Oct 102011
 

href="http://www.directv.com/DTVAPP/content/technology/nomad"> src="http://www.gizmolovers.com/wordpress/wp-content/uploads/2011/08/DirecTV-Nomad-e1314378711766.jpg?9d7bd4" alt="DirecTV Nomad" title="DirecTV Nomad" width="499" height="149" class="alignleft size-full wp-image-7690" /> Back in August href="http://www.gizmolovers.com/2011/08/26/directv-nomad-coming-soon/">I posted a number of details about DirecTV’s then forthcoming Nomad place shifting product, and href="http://www.directv.com/DTVAPP/content/technology/nomad">it is finally here for $149. It turns out that most of the info I had at the time was correct and, unfortunately, the rumors were generally confirmed. The Nomad is a copy-based device, similar to how TiVoToGo works, and not a streaming system like a Slingbox. So there is no real-time access to your content. You need to load everything onto your mobile device before you leave home. Which is admittedly useful for something like a plane where streaming generally isn’t an option, but if you’re away for an extended time you’ll probably still want a Slingbox to keep up with your shows from the road.

And speaking of mobile devices, right now your options are very limited. You can use a Windows PC, an iPhone 3GS or better, or an iPod Touch. That’s it. The Mac, iPad, and Android devices are all listed as ‘Coming Soon’. Though you can run the iPhone app on the iPad for now. As I previously reported, the Nomad communicates with DirecTV DVRs via Ethernet. Using DirecTV’s existing multi-room system, shows are streamed from the DVR to the Nomad. There they are transcoded to H.264 and saved for syncing with your device. One thing to note, Nomad is a ‘one size fits all’ system. Unlike TiVoToGo, which will transcode to different resolutions and bitrates for different devices, or Slingbox which can stream in anything from 320×240 up to 1920×1080 depending on the device and bandwidth, Nomad has one setting. It transcodes to 720×480 (which is DVD resolution). The bit rate varies, but seems to be around 1.5Mbps.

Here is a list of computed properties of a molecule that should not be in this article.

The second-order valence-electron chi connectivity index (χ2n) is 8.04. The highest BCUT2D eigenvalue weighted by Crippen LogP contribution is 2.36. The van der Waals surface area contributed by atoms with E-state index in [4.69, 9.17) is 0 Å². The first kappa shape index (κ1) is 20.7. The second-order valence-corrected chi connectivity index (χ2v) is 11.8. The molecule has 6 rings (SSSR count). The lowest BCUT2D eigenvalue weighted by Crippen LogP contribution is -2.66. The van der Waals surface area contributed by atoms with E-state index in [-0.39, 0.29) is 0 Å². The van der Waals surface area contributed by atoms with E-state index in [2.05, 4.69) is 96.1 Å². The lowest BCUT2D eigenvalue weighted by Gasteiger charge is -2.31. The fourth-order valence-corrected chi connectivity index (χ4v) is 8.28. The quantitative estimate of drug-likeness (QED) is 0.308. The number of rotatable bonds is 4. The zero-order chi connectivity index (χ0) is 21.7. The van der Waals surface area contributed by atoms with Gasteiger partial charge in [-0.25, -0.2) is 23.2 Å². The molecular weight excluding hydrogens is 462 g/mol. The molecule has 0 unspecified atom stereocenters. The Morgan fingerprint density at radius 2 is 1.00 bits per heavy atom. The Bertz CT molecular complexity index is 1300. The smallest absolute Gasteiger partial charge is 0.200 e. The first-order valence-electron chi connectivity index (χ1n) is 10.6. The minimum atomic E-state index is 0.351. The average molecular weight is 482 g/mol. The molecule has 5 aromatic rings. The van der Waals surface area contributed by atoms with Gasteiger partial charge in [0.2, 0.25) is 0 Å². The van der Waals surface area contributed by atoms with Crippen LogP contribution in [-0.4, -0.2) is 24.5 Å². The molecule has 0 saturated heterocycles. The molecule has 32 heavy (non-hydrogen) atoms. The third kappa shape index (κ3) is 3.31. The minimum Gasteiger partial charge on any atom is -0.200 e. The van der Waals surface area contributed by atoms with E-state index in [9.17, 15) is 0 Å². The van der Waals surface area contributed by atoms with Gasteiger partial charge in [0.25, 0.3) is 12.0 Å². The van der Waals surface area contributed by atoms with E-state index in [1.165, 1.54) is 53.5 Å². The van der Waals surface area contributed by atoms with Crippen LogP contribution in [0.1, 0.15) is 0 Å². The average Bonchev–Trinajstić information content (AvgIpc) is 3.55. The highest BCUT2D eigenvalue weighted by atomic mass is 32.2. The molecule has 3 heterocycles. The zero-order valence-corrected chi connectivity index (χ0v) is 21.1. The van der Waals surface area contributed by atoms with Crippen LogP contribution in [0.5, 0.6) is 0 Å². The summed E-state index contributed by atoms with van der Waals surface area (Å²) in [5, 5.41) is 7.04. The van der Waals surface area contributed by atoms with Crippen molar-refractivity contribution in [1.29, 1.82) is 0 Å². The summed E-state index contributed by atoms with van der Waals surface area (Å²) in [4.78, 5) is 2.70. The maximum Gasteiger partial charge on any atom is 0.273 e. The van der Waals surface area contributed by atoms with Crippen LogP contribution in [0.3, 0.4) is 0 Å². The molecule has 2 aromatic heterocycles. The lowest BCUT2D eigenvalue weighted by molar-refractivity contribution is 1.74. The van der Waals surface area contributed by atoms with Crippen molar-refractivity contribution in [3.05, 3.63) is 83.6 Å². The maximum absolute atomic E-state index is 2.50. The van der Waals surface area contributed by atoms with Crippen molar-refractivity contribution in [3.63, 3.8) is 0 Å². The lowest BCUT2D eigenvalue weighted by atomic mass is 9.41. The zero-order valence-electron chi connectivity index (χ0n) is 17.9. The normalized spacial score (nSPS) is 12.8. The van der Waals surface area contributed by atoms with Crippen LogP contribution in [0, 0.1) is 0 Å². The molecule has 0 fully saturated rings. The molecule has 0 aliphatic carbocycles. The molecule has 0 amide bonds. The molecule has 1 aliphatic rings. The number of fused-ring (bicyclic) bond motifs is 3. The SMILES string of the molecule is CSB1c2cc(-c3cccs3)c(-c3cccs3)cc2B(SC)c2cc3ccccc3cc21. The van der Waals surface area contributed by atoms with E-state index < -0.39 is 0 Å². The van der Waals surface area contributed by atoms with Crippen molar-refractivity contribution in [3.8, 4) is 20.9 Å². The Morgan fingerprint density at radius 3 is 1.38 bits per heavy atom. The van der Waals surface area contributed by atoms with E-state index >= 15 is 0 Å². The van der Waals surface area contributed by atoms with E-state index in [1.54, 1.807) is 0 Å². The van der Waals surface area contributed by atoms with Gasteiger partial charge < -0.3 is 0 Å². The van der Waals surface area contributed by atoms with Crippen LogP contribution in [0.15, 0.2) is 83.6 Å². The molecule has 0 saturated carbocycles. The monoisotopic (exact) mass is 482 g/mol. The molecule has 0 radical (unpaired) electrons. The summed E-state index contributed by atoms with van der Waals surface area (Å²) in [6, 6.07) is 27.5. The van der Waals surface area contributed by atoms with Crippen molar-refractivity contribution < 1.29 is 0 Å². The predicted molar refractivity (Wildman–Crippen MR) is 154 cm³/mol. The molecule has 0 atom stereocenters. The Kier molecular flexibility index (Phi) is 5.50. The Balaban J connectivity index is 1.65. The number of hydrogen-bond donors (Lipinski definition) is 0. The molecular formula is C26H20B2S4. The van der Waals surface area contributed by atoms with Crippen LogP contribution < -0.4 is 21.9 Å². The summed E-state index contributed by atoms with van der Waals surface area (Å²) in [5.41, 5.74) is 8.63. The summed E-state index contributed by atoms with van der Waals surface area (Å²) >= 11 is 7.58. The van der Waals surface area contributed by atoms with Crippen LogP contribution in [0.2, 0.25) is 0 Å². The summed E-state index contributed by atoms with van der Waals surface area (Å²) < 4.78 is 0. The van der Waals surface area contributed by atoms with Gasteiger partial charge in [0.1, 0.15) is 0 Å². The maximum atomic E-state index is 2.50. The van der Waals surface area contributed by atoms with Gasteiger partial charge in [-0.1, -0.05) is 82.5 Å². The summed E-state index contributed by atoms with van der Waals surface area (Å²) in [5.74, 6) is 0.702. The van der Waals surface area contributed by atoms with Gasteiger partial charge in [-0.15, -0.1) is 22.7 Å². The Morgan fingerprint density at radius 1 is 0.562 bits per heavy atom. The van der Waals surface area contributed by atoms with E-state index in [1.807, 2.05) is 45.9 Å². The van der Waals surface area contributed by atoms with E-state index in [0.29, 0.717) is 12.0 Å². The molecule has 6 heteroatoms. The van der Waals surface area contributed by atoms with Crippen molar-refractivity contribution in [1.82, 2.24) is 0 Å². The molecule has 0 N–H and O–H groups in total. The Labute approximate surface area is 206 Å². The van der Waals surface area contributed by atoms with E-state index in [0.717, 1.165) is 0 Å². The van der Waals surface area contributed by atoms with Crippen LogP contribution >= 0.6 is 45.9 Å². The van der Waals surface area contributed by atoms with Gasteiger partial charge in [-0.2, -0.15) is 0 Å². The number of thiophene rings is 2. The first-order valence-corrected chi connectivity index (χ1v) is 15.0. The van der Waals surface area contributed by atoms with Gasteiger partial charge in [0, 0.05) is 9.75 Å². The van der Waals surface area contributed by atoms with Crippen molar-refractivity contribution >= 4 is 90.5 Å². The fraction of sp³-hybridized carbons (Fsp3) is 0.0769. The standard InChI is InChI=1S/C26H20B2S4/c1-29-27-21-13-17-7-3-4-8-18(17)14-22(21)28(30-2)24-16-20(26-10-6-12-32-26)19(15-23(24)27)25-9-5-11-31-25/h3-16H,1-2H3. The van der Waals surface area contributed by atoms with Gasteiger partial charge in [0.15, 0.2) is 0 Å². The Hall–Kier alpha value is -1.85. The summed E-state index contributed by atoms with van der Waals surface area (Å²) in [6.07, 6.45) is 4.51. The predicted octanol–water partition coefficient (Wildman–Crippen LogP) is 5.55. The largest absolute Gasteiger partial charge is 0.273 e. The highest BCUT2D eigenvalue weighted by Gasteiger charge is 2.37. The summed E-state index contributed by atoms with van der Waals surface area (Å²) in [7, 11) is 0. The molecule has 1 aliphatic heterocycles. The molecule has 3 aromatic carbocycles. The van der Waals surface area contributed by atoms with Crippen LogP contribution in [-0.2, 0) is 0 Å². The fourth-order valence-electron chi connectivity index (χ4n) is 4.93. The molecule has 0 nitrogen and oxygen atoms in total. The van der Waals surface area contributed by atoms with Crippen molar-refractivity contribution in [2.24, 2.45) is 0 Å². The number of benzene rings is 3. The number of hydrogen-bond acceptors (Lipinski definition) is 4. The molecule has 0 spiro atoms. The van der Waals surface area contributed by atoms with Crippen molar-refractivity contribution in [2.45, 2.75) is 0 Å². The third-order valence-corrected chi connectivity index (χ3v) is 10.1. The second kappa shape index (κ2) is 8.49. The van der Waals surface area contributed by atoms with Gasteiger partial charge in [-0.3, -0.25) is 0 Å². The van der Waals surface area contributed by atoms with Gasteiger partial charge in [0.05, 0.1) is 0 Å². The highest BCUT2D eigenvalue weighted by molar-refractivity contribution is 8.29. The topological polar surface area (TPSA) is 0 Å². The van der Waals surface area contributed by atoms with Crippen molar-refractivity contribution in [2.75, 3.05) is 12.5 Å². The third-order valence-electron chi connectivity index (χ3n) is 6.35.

Up to five mobile devices are supported per account. You can set it up to auto-convert series, etc. Again, it seems to work very much like TiVoToGo, only in a dedicated HW box instead of software on a PC. Transfers from the DVR to the Nomad happen in real time. So a two hour movie takes two hours to stream and transcode. Fortunately, once transcoded and stored, copying to a device happens much faster, with about an hour of content transferred in ten minutes according to reports.

The folks over at DBSTalk got their hands on one early and have written up href="http://hr20.dbstalk.com/docs/Nomad%20First%20Look.pdf" class="broken_link" rel="nofollow">a first look document. There’s also href="http://www.dbstalk.com/showthread.php?p=2861656#post2861656">a running discussion thread in their forums with more info.

Oh, one thing to note, the player app will not work on any jail broken iOS devices.

Via href="http://www.engadget.com/2011/10/06/directv-nomad-is-ready-to-launch-transcodes-dvred-shows-for-mob/">EngadgetHD.

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